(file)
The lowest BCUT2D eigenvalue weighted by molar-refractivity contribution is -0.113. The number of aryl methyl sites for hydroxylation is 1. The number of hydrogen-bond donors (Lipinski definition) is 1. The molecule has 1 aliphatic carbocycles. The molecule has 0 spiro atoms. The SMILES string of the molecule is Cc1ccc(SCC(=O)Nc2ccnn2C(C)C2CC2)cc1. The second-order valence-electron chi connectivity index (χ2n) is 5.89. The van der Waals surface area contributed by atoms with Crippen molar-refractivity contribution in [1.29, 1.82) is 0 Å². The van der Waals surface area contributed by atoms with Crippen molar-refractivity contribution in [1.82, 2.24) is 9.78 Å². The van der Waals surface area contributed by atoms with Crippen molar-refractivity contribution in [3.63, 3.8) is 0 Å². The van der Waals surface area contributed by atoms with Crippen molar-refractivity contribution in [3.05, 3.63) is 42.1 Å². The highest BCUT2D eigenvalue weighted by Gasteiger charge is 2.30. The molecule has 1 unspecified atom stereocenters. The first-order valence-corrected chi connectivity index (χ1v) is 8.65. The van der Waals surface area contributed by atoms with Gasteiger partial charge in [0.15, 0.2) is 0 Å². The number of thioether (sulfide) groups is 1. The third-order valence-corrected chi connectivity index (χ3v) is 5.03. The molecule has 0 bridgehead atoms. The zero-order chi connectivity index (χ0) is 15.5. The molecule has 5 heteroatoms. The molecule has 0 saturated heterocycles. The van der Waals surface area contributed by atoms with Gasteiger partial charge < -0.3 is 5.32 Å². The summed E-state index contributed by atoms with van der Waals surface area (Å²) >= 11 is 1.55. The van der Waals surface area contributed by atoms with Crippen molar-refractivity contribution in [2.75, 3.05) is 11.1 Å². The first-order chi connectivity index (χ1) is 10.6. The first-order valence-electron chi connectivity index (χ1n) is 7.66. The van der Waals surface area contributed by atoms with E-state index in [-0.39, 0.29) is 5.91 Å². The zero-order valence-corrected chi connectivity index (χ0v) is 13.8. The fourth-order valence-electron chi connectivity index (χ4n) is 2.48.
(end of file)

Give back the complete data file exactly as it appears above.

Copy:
The lowest BCUT2D eigenvalue weighted by molar-refractivity contribution is -0.113. The number of aryl methyl sites for hydroxylation is 1. The number of hydrogen-bond donors (Lipinski definition) is 1. The molecule has 1 aliphatic carbocycles. The molecule has 0 spiro atoms. The SMILES string of the molecule is Cc1ccc(SCC(=O)Nc2ccnn2C(C)C2CC2)cc1. The second-order valence-electron chi connectivity index (χ2n) is 5.89. The van der Waals surface area contributed by atoms with Crippen molar-refractivity contribution in [1.29, 1.82) is 0 Å². The van der Waals surface area contributed by atoms with Crippen molar-refractivity contribution in [1.82, 2.24) is 9.78 Å². The van der Waals surface area contributed by atoms with Crippen molar-refractivity contribution in [3.63, 3.8) is 0 Å². The van der Waals surface area contributed by atoms with Crippen molar-refractivity contribution in [3.05, 3.63) is 42.1 Å². The highest BCUT2D eigenvalue weighted by Gasteiger charge is 2.30. The molecule has 1 unspecified atom stereocenters. The first-order valence-corrected chi connectivity index (χ1v) is 8.65. The van der Waals surface area contributed by atoms with Gasteiger partial charge in [0.15, 0.2) is 0 Å². The number of thioether (sulfide) groups is 1. The third-order valence-corrected chi connectivity index (χ3v) is 5.03. The molecule has 0 bridgehead atoms. The zero-order chi connectivity index (χ0) is 15.5. The molecule has 5 heteroatoms. The molecule has 0 saturated heterocycles. The van der Waals surface area contributed by atoms with Gasteiger partial charge < -0.3 is 5.32 Å². The summed E-state index contributed by atoms with van der Waals surface area (Å²) >= 11 is 1.55. The van der Waals surface area contributed by atoms with Crippen molar-refractivity contribution in [2.75, 3.05) is 11.1 Å². The first-order chi connectivity index (χ1) is 10.6. The first-order valence-electron chi connectivity index (χ1n) is 7.66. The van der Waals surface area contributed by atoms with E-state index in [-0.39, 0.29) is 5.91 Å². The zero-order valence-corrected chi connectivity index (χ0v) is 13.8. The fourth-order valence-electron chi connectivity index (χ4n) is 2.48.